48 913 for ease of reference section 102 of the

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9.13 For ease of reference, section 10(2) of the Legitimacy Ordinance Cap. 184 and section 2(4) of the Ordinance are set out below – (1) Section 10(2) of the Legitimacy Ordinance – "(2) Where, after the commencement of this Ordinance, an illegitimate child not being a legitimated person, dies intestate in respect of all or any of his property, his mother if surviving shall be entitled to take any interest therein to which she would have been entitled if the child had been born legitimate and she had been the only surviving parent." (2) Section 2(4) of the Intestates' Estates Ordinance Cap. 73 – "2(4) References in this Ordinance to a brother or sister of a person mean a brother or sister who is a child of the same father as that person." Criticism of the present position 9.14 The natural father of an illegitimate child is not entitled to any part of the estate of an illegitimate child who dies intestate, even though he may have acknowledged the child and maintained the child generously throughout childhood. Only the mother is entitled even though she may have deserted the child at birth. Of course it might happen that a father abandons his illegitimate child at birth. But such a situation could also arise where the child was legitimate. 9.15 Brothers or sisters of the half blood of an illegitimate intestate who have the same mother as the intestate are not entitled, even though they may have formed one family and have all been brought up together by their mother. 9.16 Natural grandparents and uncles and aunts of an illegitimate intestate (who may have actually cared for the intestate as a child) take nothing on the death of an illegitimate person, even though there may be no closer relatives able to claim, with the result that the residuary estate of the intestate would be forfeited to the Crown (although the Crown may provide therefrom for dependants: see paragraph 8.3(g)). 9.17 In England and Wales, a corollary of the coming into force of the relevant provisions of the Family Law Reform Act 1969 equating the property rights of illegitimate persons with those of legitimate persons is that the parents of an illegitimate child who has died have both become entitled to take any interest in the estate of the child that they would have been entitled to take if the child had been born legitimate. 49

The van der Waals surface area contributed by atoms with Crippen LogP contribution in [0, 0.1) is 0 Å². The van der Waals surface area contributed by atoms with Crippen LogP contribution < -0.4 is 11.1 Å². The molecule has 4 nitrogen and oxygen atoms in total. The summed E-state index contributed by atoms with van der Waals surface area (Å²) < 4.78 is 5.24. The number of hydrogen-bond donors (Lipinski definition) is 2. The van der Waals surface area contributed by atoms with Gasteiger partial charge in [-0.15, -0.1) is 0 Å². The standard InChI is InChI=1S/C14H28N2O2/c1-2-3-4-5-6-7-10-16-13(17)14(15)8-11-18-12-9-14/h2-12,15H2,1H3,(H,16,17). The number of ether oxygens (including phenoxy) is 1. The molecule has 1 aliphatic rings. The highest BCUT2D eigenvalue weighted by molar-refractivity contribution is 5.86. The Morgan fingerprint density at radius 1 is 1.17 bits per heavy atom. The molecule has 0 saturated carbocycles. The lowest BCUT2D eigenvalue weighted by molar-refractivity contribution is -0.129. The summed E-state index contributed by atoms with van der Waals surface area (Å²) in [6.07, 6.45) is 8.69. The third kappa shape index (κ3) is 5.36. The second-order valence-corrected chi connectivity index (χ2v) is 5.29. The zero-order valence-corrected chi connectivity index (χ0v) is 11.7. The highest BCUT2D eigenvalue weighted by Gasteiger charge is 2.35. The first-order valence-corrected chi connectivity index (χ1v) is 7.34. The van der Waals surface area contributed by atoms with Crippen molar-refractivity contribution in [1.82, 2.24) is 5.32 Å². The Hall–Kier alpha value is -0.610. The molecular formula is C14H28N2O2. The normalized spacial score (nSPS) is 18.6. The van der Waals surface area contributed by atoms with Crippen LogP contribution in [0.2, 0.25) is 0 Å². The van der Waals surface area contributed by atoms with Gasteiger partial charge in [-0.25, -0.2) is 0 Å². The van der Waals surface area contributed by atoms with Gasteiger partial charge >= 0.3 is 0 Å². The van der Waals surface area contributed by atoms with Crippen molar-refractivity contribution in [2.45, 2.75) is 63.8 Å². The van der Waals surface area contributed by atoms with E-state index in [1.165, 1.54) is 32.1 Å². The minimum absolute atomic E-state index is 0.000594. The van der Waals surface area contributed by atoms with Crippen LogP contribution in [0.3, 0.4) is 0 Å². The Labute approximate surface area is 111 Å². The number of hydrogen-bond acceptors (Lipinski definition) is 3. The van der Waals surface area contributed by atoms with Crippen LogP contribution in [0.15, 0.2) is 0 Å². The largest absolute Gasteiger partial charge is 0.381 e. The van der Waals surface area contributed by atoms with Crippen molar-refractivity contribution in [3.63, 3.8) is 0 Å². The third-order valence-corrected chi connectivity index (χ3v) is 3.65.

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Recommended changes 9.18 We recommend that where an illegitimate child dies intestate, his illegitimacy should be irrelevant in determining the rights of relations to inherit from his estate. This is achieved by the amendment we have recommended to section 2(2). The only remaining significance of illegitimacy will be the presumption of death required to deal with the new position whereby an illegitimate intestate's father will now be entitled to inherit. As in many cases it will not be possible to trace the father, we recommend that the presumption be that an illegitimate person is not survived by his father . (See clause 3 of the Bill at Annexure 7).
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